Literary Construction of Identity in the Ancient World: Options and Limits of Modern Literary Approach
Author: Hanna Liss and Manfred Oeming(Eds.)
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Encountering an ancient text not only as a historical source but also as a literary artifact entails an important paradigm shift, which in recent years has taken place in classical and Oriental philology. Biblical scholars, Egyptologists, and classical philologists have been pioneers in supplementing traditional historical-critical exegesis with more-literary approaches. This has led to a wealth of new insights. While the methodological consequences of this shift have been discussed within each discipline, until recently there has not been an attempt to discuss its validity and methodology on an interdisciplinary level. In 2006, the Faculty of Bible and Biblical Interpretation at the Hochschule für Jüdische Studien, Heidelberg, and the Faculty of Theology at the University of Heidelberg invited scholars from the U.S., Canada, the Netherlands, Israel, and Germany to examine these issues. Under the title “Literary Fiction and the Construction of Identity in Ancient Literatures: Options and Limits of Modern Literary Approaches in the Exegesis of Ancient Texts,” experts in Egyptology, classical philology, ancient Near Eastern studies, biblical studies, Jewish studies, literary studies, and comparative religion came together to present current research and debate open questions.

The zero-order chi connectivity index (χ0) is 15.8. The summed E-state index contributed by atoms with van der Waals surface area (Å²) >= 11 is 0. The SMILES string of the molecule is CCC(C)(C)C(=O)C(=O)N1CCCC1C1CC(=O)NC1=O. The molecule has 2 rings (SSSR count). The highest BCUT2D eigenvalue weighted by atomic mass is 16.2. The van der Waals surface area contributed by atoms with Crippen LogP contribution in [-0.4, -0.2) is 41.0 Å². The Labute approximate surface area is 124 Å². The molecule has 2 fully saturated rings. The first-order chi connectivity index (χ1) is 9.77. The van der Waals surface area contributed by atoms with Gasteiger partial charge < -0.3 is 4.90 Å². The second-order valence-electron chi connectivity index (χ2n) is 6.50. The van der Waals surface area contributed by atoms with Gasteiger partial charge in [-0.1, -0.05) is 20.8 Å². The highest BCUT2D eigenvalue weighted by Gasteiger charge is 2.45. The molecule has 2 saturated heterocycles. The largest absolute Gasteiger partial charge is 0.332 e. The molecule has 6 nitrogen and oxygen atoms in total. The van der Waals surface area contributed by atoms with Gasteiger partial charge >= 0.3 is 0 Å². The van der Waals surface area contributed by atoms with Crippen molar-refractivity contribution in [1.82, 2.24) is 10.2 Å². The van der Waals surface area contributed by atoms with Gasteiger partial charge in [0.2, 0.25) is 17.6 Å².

At this conference, each representative (from a total of 23 different disciplines) dealt with literary theory in regard to his or her area of research. The present volume organizes 17 of the resulting essays along 5 thematic lines that show how similar issues are dealt with in different disciplines: (1) Thinking of Ancient Texts as Literature, (2) The Identity of Authors and Readers, (3) Fiction and Fact, (4) Rereading Biblical Poetry, and (5) Modeling the Future by Reconstructing the Past.
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